Elmo's House
Artist Residency

Batan, Aklan

History of the principle direction

History of the principle direction

Entry by Kuh Del Rosario
09 Jun 2018


Thousands of years from now, far beyond this lifetime, Vega will be the new north star, by way of the earth's axis that will eventually point from Polaris to Vega. To ponder the vastness of space and time is overwhelming but can intercept the feeling of being lost. No matter what challenges there are, it cannot rival the significant forces of the universe in perpetual motion, despite our disconnection from it all. 

North is our principal direction, which determines our east, west, and south. For now, Polaris will continue to serve as our north, the point from which the northern sky revolves. Shining 4000 times brighter than the sun, so that even from over 300 light years away, she will be perceptible, if only as a small white dot in the evening sky. 

Since becoming our North Star in 300 BC, Polaris’ brightness has only increased for reasons still unclear. Scientists estimate that the Polaris we know is almost five times brighter than the Polaris of ancient times. Even more, she is inching closer to our magnetic north; to its most northern position, reaching her final destination by the year 2100. Is the universe responding to the collective prayer for direction?

To see Polaris in the canopy of the night now is something special. Circumstances have to align just so as if to summon a higher power to wake. Far from city lights, away from buildings or mountains that may obstruct the view, on a clear night and open heart, the compass will appear. But this and other similar rituals happen far less frequently, as more and more rely on technologies so easily accessible from our fingertips. Apps and smart devices are the modern beacons now, and just like the earth's axis, we too are shifting.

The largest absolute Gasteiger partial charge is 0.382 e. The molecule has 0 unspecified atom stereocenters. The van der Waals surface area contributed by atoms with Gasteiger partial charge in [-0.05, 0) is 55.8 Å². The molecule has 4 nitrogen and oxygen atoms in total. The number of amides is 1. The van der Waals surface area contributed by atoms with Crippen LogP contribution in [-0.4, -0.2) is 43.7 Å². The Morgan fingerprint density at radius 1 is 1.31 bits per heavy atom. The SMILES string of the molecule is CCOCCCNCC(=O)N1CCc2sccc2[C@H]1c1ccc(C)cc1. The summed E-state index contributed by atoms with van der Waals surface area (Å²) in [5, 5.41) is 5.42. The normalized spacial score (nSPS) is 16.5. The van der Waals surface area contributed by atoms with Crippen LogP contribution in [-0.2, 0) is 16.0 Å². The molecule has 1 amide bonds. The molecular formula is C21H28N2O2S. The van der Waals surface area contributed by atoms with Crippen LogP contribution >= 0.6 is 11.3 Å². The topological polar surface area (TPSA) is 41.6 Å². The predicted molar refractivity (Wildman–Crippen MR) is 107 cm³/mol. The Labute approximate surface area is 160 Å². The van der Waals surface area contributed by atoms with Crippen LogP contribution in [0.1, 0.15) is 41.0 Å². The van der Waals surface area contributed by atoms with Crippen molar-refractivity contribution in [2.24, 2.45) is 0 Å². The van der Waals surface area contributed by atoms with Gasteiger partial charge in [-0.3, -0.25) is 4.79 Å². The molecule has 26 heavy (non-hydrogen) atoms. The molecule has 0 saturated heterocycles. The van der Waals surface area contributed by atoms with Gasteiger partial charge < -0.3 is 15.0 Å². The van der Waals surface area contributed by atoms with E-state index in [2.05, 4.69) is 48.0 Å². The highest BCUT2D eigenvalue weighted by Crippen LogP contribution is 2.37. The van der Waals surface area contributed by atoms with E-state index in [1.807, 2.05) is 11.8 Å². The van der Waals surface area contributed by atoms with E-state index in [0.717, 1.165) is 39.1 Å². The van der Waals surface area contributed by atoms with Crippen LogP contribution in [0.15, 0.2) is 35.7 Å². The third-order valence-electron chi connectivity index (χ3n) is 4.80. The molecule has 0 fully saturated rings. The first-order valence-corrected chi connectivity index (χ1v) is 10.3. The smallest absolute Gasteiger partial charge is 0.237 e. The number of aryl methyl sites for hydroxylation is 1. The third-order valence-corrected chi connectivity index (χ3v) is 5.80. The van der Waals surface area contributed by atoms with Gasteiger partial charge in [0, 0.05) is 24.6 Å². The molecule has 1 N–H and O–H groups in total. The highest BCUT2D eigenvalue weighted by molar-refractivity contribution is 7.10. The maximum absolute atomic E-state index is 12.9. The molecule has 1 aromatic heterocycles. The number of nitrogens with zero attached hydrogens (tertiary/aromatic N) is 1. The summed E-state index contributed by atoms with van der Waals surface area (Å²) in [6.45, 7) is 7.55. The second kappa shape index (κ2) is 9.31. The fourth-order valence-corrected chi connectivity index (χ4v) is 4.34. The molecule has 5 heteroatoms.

But even with these modes of finding ones' way, toward whatever you deem to be your purpose is not easy. It is a full life's work that might never conclude. And so, I write to you about my way-finding journey pockmarked with self-doubt and insecurity toward what is still uncertain. Well then, what of this compass in the sky? 

Often I question why I am still here; why haven't I gone back to the place I call home? I fear the meaning of home is becoming less clear with each day, and this fence-sitting has left me feeling confused as to which side I belong. As a result, I continue living here, but reluctant to drop too many anchors. My heart is split; no matter where I go, I am in a perpetual state of otherness. Polaris, are you still there?


For the last two years, I have been living in my father's hometown in the house he left behind, in a small barrio between the Panay mountain and the Sibuyan Sea. I do not speak the native language, nor understand the customs, nor find comfort in the dominant religion. I fill my waking hours with simple tasks and most days I talk only to my trusty mutt whose life mirrors the monotony of my own. I read and write, cook and eat, sleep and rise to the bells of the church across the way. 

It is easy to feel stuck, and usually, I do. I think about my studio on the second floor of the house, the paints laid and grouped by colour. The materials I've collected are stacked just so on the shelves, and my tools are all in place. Every so often, I get Nancy to dust my workstation, so that it is ready for use. When the day comes, I will resume my studio practice. But until then, the sculptures and paintings will continue its incubation in my thoughts.